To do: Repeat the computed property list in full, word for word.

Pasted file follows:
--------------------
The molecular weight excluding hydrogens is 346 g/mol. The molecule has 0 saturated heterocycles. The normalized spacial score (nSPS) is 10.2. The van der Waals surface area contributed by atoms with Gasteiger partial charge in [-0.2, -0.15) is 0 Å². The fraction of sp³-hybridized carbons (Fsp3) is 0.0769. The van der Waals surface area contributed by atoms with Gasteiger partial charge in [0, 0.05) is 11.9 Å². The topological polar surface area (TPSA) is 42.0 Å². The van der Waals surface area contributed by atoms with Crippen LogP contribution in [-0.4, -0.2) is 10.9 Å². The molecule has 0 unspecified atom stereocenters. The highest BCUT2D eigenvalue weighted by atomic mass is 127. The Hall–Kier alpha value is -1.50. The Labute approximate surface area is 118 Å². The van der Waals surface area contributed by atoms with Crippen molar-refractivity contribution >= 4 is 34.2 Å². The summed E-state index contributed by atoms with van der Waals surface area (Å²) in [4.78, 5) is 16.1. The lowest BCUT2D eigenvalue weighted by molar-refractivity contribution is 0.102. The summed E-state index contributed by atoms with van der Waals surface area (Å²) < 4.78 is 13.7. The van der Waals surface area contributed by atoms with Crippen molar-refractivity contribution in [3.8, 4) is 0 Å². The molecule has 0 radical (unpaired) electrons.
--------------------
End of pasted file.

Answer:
The molecular weight excluding hydrogens is 346 g/mol. The molecule has 0 saturated heterocycles. The normalized spacial score (nSPS) is 10.2. The van der Waals surface area contributed by atoms with Gasteiger partial charge in [-0.2, -0.15) is 0 Å². The fraction of sp³-hybridized carbons (Fsp3) is 0.0769. The van der Waals surface area contributed by atoms with Gasteiger partial charge in [0, 0.05) is 11.9 Å². The topological polar surface area (TPSA) is 42.0 Å². The van der Waals surface area contributed by atoms with Crippen LogP contribution in [-0.4, -0.2) is 10.9 Å². The molecule has 0 unspecified atom stereocenters. The highest BCUT2D eigenvalue weighted by atomic mass is 127. The Hall–Kier alpha value is -1.50. The Labute approximate surface area is 118 Å². The van der Waals surface area contributed by atoms with Crippen molar-refractivity contribution >= 4 is 34.2 Å². The summed E-state index contributed by atoms with van der Waals surface area (Å²) in [4.78, 5) is 16.1. The lowest BCUT2D eigenvalue weighted by molar-refractivity contribution is 0.102. The summed E-state index contributed by atoms with van der Waals surface area (Å²) < 4.78 is 13.7. The van der Waals surface area contributed by atoms with Crippen molar-refractivity contribution in [3.8, 4) is 0 Å². The molecule has 0 radical (unpaired) electrons.